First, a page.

The aim of the NOK M109 International Programme was to investigate MOX fuel performance at high burnup.
Eight fuel rods, fabricated by BELGONUCLAIRE, were irradiated during five cycles in the Swiss BEZNAU-1 Pressurized Water Reactor to reach a peak burnup of about 47 GWd/tM. Post-irradiation examinations were performed on the eight fuel rods at the Paul Scherrer Institute laboratory.
The main fuel rod fabrication parameters, the irradiation characteristics and the post-irradiation results of the MOX fuel rod, irradiated in position D3 of the full MOX assembly M-109 are summarised hereafter. This fuel rod has reached a peak pellet burnup of 46.6 GWd/Tm.
Fuel Rod Fabrication:
The fuel rod was manufactured by BELGONUCLEAIRE on the basis of the Westinghouse 14x14 fuel assembly design.
The cladding used for the rod fabrication is seamless Zircaloy 4 tube manufactured by Westinghouse Electric Corporation SMP (USA) from ingots provided by Western Zirconium Ogden, UT (USA).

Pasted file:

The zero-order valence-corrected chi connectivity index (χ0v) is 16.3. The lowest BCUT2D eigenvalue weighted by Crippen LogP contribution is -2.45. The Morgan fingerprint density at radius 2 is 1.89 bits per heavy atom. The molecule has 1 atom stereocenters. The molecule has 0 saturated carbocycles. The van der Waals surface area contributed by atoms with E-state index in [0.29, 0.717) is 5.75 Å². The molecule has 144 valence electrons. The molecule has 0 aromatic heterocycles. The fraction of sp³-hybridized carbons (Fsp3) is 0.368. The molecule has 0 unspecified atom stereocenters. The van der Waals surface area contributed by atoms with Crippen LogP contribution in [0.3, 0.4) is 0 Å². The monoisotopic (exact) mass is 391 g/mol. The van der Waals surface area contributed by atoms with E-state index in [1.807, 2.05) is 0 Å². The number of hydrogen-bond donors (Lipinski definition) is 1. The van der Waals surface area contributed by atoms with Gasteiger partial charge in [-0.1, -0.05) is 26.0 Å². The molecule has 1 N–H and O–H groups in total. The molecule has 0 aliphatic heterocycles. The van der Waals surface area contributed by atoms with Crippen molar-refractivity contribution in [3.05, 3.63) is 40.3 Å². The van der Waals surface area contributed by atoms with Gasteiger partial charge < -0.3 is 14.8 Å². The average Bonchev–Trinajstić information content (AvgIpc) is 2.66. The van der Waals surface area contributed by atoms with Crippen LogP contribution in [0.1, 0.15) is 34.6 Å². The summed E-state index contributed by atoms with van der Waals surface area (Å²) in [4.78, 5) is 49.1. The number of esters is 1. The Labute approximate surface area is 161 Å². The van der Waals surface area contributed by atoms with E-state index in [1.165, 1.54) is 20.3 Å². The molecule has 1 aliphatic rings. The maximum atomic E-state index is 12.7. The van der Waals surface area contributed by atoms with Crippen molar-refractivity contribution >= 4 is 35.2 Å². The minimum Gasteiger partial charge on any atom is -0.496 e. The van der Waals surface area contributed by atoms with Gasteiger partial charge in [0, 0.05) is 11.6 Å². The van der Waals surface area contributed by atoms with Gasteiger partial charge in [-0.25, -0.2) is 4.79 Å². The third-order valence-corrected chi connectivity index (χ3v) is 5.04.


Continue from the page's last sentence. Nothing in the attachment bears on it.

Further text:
The Zircaloy 4 cladding tubes were delivered to BELGONUCLEAIRE in one lot identified as BNT 104. All the tubes are annealed at 675 deg.C / 3 hours under vacuum before the final cold working and stress relieving.
The mixed oxide fuel pellets were manufactured by BELGONUCLEAIRE in its Dessel plant, using the MIMAS process (Micronized MASter blend process). Mixed oxide powder containing approximately 24 w/o plutonium was micronized and subsequently blended as master blend to free-flowing UO2 powder (AUC). The pellets were sintered at 1700 deg.C / 9 hours under argon + 5 v/o hydrogen.
The mixed oxide is composed of depleted uranium dioxide mixed with 4.24 % fissile plutonium. The O/M ratio was measured and yielded 1.995.
The M-109 assembly was irradiated for 5 consecutive cycles (cycle 18 up to cycle 22) in the BEZNAU-1 reactor.
Post-irradiation examinations performed on the D3 fuel rod at PSI include visual inspection of the rod, eddy current oxide thickness measurements, profilometry and length measurements, gamma scanning, gas puncture measurements, ceramographies and density measurements.